A Demand for Action to Address Japan's Economic Crisis and Restore Confidence in its Future

September 11, 1995

(Japan Federation of Economic Organizations)

In this period of economic difficulty, with business continuing to stagnate and economic structural reform at a standstill, a sense of crisis about the future course of Japan's economy is mounting among corporate executives. Unless steps are taken quickly to revitalize the economy, corporations will have no choice but to further reduce their workforces, giving rise to the possibility of employment unrest. The situation is to serious that strong concern is even being expressed overseas, about Japan's economy.

In order to extricate the Japanese economy from its stagnation and revive domestic and international confidence in its future, the government should take a number of immediate measures, including: drastic reform of the tax system; prepare a second major supplementary budget; continue to move ahead with deregulation; and launch the relocation of the national capital, as soon as possible. It should, moreover, endeavor to further stabilize the exchange rate and build an economic environment in which corporation can grow to their full potential. Above all else, we strongly demand that the following items be included in the economic package that the government is currently drafting.

  1. Drastic Tax Reform
  2. A sweeping reform of the tax system, including a revision of the ratio between direct and indirect taxation, is indispensable to achieving stable economic growth and affluent aging society. As an interim step, the following reforms affecting economic activity should be implemented:

    1. Lightening of the corporate tax burden through a major reduction in the national and local corporate tax, repeal of the land value tax and reduction of the fixed assets tax;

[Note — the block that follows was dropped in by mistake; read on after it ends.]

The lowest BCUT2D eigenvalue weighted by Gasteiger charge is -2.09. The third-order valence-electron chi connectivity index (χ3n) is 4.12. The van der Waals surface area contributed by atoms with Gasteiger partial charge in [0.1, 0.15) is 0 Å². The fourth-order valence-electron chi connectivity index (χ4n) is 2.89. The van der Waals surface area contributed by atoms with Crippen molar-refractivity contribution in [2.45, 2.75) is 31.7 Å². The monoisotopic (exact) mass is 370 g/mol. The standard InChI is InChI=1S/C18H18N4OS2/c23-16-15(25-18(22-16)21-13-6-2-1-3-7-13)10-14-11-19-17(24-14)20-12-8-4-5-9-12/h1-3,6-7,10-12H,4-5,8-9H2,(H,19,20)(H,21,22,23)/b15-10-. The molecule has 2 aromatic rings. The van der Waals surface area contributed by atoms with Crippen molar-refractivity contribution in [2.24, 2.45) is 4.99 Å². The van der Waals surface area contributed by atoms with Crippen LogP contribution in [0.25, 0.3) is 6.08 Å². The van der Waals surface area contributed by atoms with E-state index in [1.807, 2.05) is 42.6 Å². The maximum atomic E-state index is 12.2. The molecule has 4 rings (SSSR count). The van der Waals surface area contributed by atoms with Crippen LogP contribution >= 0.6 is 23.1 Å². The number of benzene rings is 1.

2. Continuation of the 2 trillion yen special reduction in income tax that has been applied for two years.

    3. Abolition of special additional tax on long-term capital gains on land;

    4. Repeal of the securities transaction tax.

  3. Preparation of a Second Major Supplementary Budget (See Attachment)
  4. The government must prepare a second major supplementary budget of more than 5 trillion yen clear water base, and launch a series of on-going public works projects. Allocation of public works projects should not to be bound by the conventional criteria of the past, but should be based on which projects, in which locations, will contribute the most to the revitalization of the economy by promoting private sector investment. The government should not hesitate to raise the necessary funds for this budget through the issuance of deficit-covering bonds.

  5. Further Progress in Deregulation
    1. All deregulation measures in the forty different areas (e.g. agriculture, finance, securities and distribution), announced by the Administrative Reform Committee in July, should be implemented without delay.

    2. The government's revised schedule for implementation of The Deregulation Action Program should be disclosed and suggestions from both domestic and international sources should be adopted by the Administrative Reform Promotion Headquarters in accordance with the program.

This position paper was distributed to the Japanese press and was brought to the Prime Minister Murayama on September 11, 1995. The tax proposal of further detail was brought to public on October 11, 1995. Translation of the tax proposal should be available by middle of November, 1995.


Main Items That Should Be Included In The Second Supplementary Budget for FY 1995

  1. Items Related to Earthquake Reconstruction:
  2. Items Related to Construction of New Capital:
  3. Enactment of Land Use Reform:
  4. Improvement of the Telecommunications Infrastructure:
  5. Reinforcement of the Science and Technology Infrastructure:
  6. Improvement of Transportation/Distribution Infrastructure:

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